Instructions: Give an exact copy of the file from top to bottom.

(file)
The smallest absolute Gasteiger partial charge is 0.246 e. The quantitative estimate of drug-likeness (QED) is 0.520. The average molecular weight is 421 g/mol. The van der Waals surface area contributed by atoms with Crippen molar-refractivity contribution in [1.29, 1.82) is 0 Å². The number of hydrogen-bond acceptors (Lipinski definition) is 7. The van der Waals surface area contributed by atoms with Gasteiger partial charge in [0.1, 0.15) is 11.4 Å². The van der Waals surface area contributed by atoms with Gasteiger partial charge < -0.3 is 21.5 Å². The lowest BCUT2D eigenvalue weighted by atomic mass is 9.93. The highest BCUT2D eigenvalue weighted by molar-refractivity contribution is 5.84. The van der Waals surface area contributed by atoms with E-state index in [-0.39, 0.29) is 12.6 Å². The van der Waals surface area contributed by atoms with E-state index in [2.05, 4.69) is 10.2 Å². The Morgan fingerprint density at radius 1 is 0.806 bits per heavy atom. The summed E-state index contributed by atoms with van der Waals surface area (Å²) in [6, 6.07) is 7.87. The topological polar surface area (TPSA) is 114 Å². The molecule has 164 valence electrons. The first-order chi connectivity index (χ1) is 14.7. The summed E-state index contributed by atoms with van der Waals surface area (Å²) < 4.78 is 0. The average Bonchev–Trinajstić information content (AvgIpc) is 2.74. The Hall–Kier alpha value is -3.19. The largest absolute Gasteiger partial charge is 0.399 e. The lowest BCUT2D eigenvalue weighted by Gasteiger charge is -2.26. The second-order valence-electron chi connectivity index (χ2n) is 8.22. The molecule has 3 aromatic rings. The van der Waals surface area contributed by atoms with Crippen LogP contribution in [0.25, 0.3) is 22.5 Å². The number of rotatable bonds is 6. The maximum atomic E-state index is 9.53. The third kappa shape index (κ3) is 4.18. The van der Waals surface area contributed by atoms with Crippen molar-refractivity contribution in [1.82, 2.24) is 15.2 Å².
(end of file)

The smallest absolute Gasteiger partial charge is 0.246 e. The quantitative estimate of drug-likeness (QED) is 0.520. The average molecular weight is 421 g/mol. The van der Waals surface area contributed by atoms with Crippen molar-refractivity contribution in [1.29, 1.82) is 0 Å². The number of hydrogen-bond acceptors (Lipinski definition) is 7. The van der Waals surface area contributed by atoms with Gasteiger partial charge in [0.1, 0.15) is 11.4 Å². The van der Waals surface area contributed by atoms with Gasteiger partial charge < -0.3 is 21.5 Å². The lowest BCUT2D eigenvalue weighted by atomic mass is 9.93. The highest BCUT2D eigenvalue weighted by molar-refractivity contribution is 5.84. The van der Waals surface area contributed by atoms with E-state index in [-0.39, 0.29) is 12.6 Å². The van der Waals surface area contributed by atoms with E-state index in [2.05, 4.69) is 10.2 Å². The Morgan fingerprint density at radius 1 is 0.806 bits per heavy atom. The summed E-state index contributed by atoms with van der Waals surface area (Å²) in [6, 6.07) is 7.87. The topological polar surface area (TPSA) is 114 Å². The molecule has 164 valence electrons. The first-order chi connectivity index (χ1) is 14.7. The summed E-state index contributed by atoms with van der Waals surface area (Å²) < 4.78 is 0. The average Bonchev–Trinajstić information content (AvgIpc) is 2.74. The Hall–Kier alpha value is -3.19. The largest absolute Gasteiger partial charge is 0.399 e. The lowest BCUT2D eigenvalue weighted by Gasteiger charge is -2.26. The second-order valence-electron chi connectivity index (χ2n) is 8.22. The molecule has 3 aromatic rings. The van der Waals surface area contributed by atoms with Crippen LogP contribution in [0.25, 0.3) is 22.5 Å². The number of rotatable bonds is 6. The maximum atomic E-state index is 9.53. The third kappa shape index (κ3) is 4.18. The van der Waals surface area contributed by atoms with Crippen molar-refractivity contribution in [1.82, 2.24) is 15.2 Å².